So, you have an effective complaints procedure in place; you are engaging with customers, finding problems and working through solutions, but just one important question remains: “How well are we doing?”
There is, of course, one clear sign of an effective complaints procedure, and that is a happy customer. Yet it can be a bit more complex than that. The typical reward for good complaint handling is increased sales and improved customer retention.
However, it is not always apparent whether these factors are down to your complaint handling alone. So how can we reliably measure success?
One possible measure is reputation. For the last three years, the UK Complaint Handling Awards has sought to recognise organisations that have made a success of their complaints procedure. The event is hosted by Awards International, and for many companies that have received such an award, industry acknowledgement is a reliable mark of success. The results can also be surprising.
“It’s interesting, if not ironic, that when it comes to winning awards, the most competitive industry sectors are also often the most complained about sectors,” explains Donna O’Toole, CEO of awards consultancy August.
“The rail networks, banks, loan providers, insurance companies, telecoms, and utility providers that the public so often love to hate are also the businesses leading the way in transforming their complaints handling processes – and in turn, improving the overall Customer Experience.”
Donna explains that in recent years there has been a rise in businesses realising the long-term value of how they handle customer complaints in the short-term. When shortlisting companies for the awards, successful companies are typically those that demonstrate transparency, better communication strategies, and have implemented innovative tools to help employees respond faster and more effectively.
Industry peer recognition is a valuable indicator of success but there is also a data-driven method of measuring complaints performance.
The Resolver platform is constantly monitoring user feedback throughout the complaints process. It does this by asking users to rate their experience at each stage of the complaint, thus enabling the data team to generate a score on how effective each company, and each sector, is in complaints handling. As with the awards, the results are not always what one would expect.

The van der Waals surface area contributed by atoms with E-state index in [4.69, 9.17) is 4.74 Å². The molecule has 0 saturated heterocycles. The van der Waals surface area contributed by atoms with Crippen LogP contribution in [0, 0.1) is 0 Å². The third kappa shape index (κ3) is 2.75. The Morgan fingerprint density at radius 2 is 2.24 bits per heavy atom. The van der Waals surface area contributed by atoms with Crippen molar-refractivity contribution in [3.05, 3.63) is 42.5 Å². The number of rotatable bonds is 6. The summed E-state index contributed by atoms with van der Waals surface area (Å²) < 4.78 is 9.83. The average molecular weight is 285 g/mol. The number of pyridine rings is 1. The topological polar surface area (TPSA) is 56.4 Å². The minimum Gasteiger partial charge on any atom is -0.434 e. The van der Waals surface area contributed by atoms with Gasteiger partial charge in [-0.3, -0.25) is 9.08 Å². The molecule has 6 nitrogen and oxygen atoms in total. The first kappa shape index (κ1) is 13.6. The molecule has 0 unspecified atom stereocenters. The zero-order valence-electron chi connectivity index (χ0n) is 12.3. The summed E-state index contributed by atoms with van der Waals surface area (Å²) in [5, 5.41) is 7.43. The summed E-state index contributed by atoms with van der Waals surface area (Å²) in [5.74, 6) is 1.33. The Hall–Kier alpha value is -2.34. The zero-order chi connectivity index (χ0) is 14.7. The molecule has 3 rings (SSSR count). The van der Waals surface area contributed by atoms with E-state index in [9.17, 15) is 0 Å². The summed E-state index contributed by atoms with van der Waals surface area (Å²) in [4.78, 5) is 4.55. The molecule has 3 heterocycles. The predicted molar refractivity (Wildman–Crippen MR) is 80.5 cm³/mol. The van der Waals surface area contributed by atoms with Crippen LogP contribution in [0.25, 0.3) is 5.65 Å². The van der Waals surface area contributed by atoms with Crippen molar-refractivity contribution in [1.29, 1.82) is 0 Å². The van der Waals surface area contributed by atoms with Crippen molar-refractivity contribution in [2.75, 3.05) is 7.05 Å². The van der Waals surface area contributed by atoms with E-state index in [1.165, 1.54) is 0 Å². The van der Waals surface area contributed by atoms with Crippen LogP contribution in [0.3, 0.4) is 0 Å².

“It is really interesting because sometimes a lot of the things are counter-intuitive,” says Michael Hill, Resolver’s lead complaints management consultant.
“Sometimes people will give a company a high satisfaction score, despite the fact they have not achieved full resolution of their complaint.”
This highlights the value that customers place in being able to actually express what is really upsetting them. People are more likely to feel better if they have had, at the very least, a fair hearing or, at best, feel they have been treated fairly after going through the process.
On the other end of the scale, Michael notes, there are customers who have been very upset with their experience despite getting their complaint resolved. This is either because they still feel their complaints have not been listened to, or that the company did not follow up.
“We get quite a few companies that have failed to pay out compensation, having agreed to pay, or just take too long to deliver on their promises,” Michael explains.
“Businesses get right up to the end of the line, and technically everyone should be walking away happy, but people are still dissatisfied. It can get complex.”
When it comes to which sectors perform well by user satisfaction, it is usually those industries with a strong regulator or a free escalation service, such as an ombudsman. This is often because it inspires more confidence in the consumer that their issue will be resolved. Again, these can often be the industries that get the most complaints, such as financial services. On the other hand, you have sectors like retail where there is no established ombudsman or regulator, meaning many customers are left feeling very frustrated.
Having a high volume of complaints doesn’t necessarily mean a business is getting things wrong. It is the satisfaction score that matters. Michaels notes that the best-performing companies are those which have strong lines of communication with the public and are quick to respond and engage with customers when a complaint is received, regardless of complaint volume or, in some cases, eventual outcome.
Michael adds: “We would say any business that encourages complaints is going to see more coming through the door, but this is simply better visibility of the problems caused for customers. If they resolve them quickly and effectively, then they will keep their customers. If they don’t, customers will vote with their feet.”